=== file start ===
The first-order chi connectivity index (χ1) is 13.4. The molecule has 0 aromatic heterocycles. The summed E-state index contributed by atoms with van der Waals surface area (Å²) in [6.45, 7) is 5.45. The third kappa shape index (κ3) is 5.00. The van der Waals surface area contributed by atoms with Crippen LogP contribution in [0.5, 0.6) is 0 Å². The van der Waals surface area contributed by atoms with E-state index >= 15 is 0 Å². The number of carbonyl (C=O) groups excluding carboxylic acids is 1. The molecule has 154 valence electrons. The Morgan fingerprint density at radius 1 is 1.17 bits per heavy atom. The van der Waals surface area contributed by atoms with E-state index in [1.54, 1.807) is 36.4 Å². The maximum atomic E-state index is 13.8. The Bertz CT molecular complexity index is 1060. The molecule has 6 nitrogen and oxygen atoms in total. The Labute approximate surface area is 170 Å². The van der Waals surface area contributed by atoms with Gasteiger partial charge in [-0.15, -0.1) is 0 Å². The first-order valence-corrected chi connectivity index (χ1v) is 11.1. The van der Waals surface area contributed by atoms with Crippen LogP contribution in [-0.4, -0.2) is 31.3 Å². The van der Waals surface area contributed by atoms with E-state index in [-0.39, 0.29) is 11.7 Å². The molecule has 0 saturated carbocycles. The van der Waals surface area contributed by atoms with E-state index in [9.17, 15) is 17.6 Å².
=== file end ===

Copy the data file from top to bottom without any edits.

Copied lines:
The first-order chi connectivity index (χ1) is 13.4. The molecule has 0 aromatic heterocycles. The summed E-state index contributed by atoms with van der Waals surface area (Å²) in [6.45, 7) is 5.45. The third kappa shape index (κ3) is 5.00. The van der Waals surface area contributed by atoms with Crippen LogP contribution in [0.5, 0.6) is 0 Å². The van der Waals surface area contributed by atoms with E-state index >= 15 is 0 Å². The number of carbonyl (C=O) groups excluding carboxylic acids is 1. The molecule has 154 valence electrons. The Morgan fingerprint density at radius 1 is 1.17 bits per heavy atom. The van der Waals surface area contributed by atoms with E-state index in [1.54, 1.807) is 36.4 Å². The maximum atomic E-state index is 13.8. The Bertz CT molecular complexity index is 1060. The molecule has 6 nitrogen and oxygen atoms in total. The Labute approximate surface area is 170 Å². The van der Waals surface area contributed by atoms with Gasteiger partial charge in [-0.15, -0.1) is 0 Å². The first-order valence-corrected chi connectivity index (χ1v) is 11.1. The van der Waals surface area contributed by atoms with Crippen LogP contribution in [-0.4, -0.2) is 31.3 Å². The van der Waals surface area contributed by atoms with E-state index in [-0.39, 0.29) is 11.7 Å². The molecule has 0 saturated carbocycles. The van der Waals surface area contributed by atoms with E-state index in [9.17, 15) is 17.6 Å².